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Siblings and the Folly of Comparison

April 29, 2016

Perhaps you can relate.

If you grew up with a sibling or siblings, or, once reaching adulthood you found yourself in a house full of siblings, you know that kids can share surnames, facial structure, hairlines, I dunno…anything that can be connected via chromosome handoff to one another. But that might be as far as it goes.

Maybe ‘sharing’ isn’t exactly the most fitting word. Lord knows having to share an open bag of Doritos or the video game console or even the back seat of a car with my brothers was like asking two warring Middle East countries to put down their weapons and hug things out. It just doesn’t happen sometimes, even with great parents (like we were blessed with) trying to show us by walking the walk.

Drew and Alex shared many common traits when they were younger. Born after almost identical gestation periods, delivery length identical, weight on the baby scale only two ounces apart. They even reached many of the milestones infants and toddlers reach almost exactly the same. It wasn’t really until after Alex reached the age of two that their ‘sharing’ of traits diverged.

Alex was diagnosed with autism officially 10 months later. I had my doubts many months before then. And I rationalized away some of his autistic traits because he and Drew had, until then, been so very similar. I didn’t listen to my gut.

Alex was always a fussy baby. He would always need to be held or rocked before he’d fall asleep. He never took a bottle of formula much to the chagrin of my permanently sleep-deprived wife. She nursed him for 21 months–long after he had teeth. I wince just thinking about that kind of discomfort.

So I’ve long ago abandoned the quaint notion that my two sons would follow down a path similar to each other as they grew.

When I’m on Facebook I see many of my peers posting photos of their offspring siblings playing sports together, or fishing, perhaps dying Easter eggs or decorating cookies. These are bucolic, wholesome and happy moments which should be proudly captured on camera and disseminated to everyone.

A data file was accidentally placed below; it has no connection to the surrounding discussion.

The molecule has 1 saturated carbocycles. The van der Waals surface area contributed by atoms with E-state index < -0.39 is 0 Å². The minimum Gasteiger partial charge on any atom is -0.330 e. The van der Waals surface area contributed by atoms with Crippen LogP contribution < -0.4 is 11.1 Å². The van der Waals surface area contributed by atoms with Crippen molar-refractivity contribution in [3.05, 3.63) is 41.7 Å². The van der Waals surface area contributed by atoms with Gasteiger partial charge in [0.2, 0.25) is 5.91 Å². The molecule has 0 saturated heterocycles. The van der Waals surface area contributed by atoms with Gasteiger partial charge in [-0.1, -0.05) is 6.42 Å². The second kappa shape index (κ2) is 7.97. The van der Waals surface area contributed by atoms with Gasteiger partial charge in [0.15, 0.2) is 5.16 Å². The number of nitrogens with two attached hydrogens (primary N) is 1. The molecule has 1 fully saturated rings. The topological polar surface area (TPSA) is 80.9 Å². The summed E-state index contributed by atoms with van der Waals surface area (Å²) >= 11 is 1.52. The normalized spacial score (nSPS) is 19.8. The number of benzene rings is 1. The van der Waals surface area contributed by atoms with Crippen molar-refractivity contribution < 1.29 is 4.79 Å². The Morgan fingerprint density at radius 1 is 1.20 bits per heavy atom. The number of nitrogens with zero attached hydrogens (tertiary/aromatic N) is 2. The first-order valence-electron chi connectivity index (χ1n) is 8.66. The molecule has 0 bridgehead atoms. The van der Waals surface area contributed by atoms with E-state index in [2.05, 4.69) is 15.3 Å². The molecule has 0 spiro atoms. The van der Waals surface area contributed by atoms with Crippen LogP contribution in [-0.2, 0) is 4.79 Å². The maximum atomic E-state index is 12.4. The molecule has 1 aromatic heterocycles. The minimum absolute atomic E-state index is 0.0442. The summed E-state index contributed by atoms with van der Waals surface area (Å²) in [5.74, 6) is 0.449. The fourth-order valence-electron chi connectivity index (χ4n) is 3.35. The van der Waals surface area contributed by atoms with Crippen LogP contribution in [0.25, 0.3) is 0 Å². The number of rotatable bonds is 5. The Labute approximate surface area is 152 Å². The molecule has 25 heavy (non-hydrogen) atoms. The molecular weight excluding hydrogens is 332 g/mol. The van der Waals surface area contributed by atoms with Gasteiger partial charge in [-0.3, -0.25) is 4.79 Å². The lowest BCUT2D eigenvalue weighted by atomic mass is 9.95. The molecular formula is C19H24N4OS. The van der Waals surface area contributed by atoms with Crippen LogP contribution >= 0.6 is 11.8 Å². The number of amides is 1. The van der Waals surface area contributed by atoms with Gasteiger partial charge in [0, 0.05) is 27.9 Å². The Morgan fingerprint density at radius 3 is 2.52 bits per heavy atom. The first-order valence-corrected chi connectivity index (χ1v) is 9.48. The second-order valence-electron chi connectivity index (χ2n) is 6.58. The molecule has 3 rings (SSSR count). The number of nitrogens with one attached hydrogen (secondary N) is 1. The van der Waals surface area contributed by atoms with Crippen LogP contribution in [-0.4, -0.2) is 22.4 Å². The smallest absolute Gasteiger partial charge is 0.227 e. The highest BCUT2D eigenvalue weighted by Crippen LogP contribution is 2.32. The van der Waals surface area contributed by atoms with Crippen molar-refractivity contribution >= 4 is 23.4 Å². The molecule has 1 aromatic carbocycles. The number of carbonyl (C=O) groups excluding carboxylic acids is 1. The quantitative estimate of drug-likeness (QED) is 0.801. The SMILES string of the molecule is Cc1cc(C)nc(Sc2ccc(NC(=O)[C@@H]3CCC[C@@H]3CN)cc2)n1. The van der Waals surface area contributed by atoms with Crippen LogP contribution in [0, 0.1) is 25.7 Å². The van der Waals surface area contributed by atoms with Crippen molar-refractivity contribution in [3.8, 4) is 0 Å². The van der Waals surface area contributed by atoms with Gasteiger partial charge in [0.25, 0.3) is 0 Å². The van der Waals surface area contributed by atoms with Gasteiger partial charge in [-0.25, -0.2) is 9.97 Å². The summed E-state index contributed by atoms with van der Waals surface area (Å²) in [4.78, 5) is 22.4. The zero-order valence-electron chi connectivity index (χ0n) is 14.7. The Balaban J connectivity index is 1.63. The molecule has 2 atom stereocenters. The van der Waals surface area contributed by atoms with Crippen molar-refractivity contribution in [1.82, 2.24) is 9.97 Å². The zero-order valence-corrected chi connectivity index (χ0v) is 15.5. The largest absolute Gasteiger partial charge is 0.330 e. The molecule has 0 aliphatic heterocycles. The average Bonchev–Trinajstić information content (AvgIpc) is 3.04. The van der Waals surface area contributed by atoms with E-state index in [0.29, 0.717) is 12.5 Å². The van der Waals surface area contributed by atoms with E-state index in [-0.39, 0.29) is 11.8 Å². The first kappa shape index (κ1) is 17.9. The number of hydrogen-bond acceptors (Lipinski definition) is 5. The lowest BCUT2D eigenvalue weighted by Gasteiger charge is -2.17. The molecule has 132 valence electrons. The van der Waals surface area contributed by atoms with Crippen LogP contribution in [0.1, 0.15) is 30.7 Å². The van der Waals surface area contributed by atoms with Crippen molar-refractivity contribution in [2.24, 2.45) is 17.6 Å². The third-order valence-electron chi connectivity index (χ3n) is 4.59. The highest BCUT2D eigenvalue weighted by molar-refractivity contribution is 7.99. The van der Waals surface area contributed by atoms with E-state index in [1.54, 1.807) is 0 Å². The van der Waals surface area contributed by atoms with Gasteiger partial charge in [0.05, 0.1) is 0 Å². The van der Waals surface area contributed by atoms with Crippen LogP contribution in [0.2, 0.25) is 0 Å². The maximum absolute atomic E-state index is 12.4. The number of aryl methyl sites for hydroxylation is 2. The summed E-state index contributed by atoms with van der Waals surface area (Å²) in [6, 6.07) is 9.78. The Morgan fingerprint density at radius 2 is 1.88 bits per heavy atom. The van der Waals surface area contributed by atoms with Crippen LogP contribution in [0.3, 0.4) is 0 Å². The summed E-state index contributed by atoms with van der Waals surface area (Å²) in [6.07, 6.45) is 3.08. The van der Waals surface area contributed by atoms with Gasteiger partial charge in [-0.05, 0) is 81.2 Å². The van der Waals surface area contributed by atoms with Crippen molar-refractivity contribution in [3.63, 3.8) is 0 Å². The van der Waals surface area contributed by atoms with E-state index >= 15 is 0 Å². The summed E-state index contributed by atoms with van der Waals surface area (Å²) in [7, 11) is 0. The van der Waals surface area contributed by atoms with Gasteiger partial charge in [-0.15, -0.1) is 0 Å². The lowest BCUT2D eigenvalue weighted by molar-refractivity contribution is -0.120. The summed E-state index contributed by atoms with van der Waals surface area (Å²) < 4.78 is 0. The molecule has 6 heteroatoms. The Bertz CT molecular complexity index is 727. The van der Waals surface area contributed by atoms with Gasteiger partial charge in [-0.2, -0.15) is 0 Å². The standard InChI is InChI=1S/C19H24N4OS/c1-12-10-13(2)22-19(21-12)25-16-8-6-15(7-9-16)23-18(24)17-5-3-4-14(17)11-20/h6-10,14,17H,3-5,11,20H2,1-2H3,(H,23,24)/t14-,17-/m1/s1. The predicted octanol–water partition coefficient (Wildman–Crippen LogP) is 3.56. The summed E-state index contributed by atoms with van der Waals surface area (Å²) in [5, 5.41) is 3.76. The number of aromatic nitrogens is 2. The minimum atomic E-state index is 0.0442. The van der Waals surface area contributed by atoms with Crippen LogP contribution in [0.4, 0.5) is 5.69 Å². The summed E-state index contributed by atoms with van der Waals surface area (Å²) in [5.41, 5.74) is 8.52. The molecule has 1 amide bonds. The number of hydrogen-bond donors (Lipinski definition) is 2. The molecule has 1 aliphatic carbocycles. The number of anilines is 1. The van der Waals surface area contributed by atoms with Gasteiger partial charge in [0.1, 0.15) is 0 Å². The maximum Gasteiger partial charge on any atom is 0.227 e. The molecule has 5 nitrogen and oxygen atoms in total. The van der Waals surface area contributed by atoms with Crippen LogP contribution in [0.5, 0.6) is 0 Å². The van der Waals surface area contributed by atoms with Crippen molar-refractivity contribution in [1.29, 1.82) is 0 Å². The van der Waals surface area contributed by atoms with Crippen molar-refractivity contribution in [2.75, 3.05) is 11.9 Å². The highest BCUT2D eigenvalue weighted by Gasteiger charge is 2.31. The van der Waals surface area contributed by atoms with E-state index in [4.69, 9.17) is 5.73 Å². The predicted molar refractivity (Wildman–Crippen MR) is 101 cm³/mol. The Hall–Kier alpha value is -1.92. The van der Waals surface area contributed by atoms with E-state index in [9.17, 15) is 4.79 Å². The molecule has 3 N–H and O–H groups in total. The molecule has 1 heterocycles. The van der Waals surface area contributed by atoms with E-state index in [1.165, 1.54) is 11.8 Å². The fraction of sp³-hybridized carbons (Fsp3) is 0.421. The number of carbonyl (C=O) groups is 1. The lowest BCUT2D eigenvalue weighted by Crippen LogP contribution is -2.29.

But the reality of my world, my family’s world, is different. After last month’s episode with an emergency call placed to 9-1-1, subsequent ambulance ride and many, many little flare-ups of behavior–some disconcerting, some downright shocking–have left Kat and I with the difficult reality that we are no longer able to meet Alex’s needs as we struggle to meet Drew’s and, finally, our own needs, both as a couple and as individuals.

We have been looking into placing Alex in a group home.

My heart is so heavy that my hands don’t seem to move quick enough to type the words that you’re reading. I apologize for the rambling.

As I alluded to at the end of my last blog post, our visit to the hospital emergency room concluded with a determination that there are few “correct” places in the fabric of our society here in our community to accept children that don’t walk the same path as most “neurotypical” kids.

And all the respite we can get, all the Sheetrock I can buy to repair the holes punched in our walls, all the gallons of spilled milk we’ve sopped up, all of the thousands of diapers we’ve changed, all the tears we have wiped off of all of our cheeks–none of it seems to be the last time. We are running an endless, uphill marathon. We are losing our breath at the same time our legs are giving out.

The proper placement for Alex is out there–somewhere. But as I mentioned, it’s not available right now, nor will it be around the corner from our home. We don’t know when we will have to drop off our little guy with his protective helmet, a few fuzzy blankets and a photo book of his family that loves him more than he might ever know and hear the door lock behind us. But it’s gonna suck when that day comes.

I keep on remembering that comparing our life to others is extremely detrimental to our happiness. I even wrote a ham-fisted haiku about it.

But to hope for happier days at La Casa Bertellotti is only possible if our situation changes.

>
Ponder this harsh ploy
Most conniving thief to joy
Is comparison

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One Comment
  1. Margaret permalink

    Again with the tears….falling in my wine though tonight instead of my coffee……will continue to keep you and your little family in my thoughts and prayers. Love to you all as you continue this journey.

    Sent from my iPhone

    >

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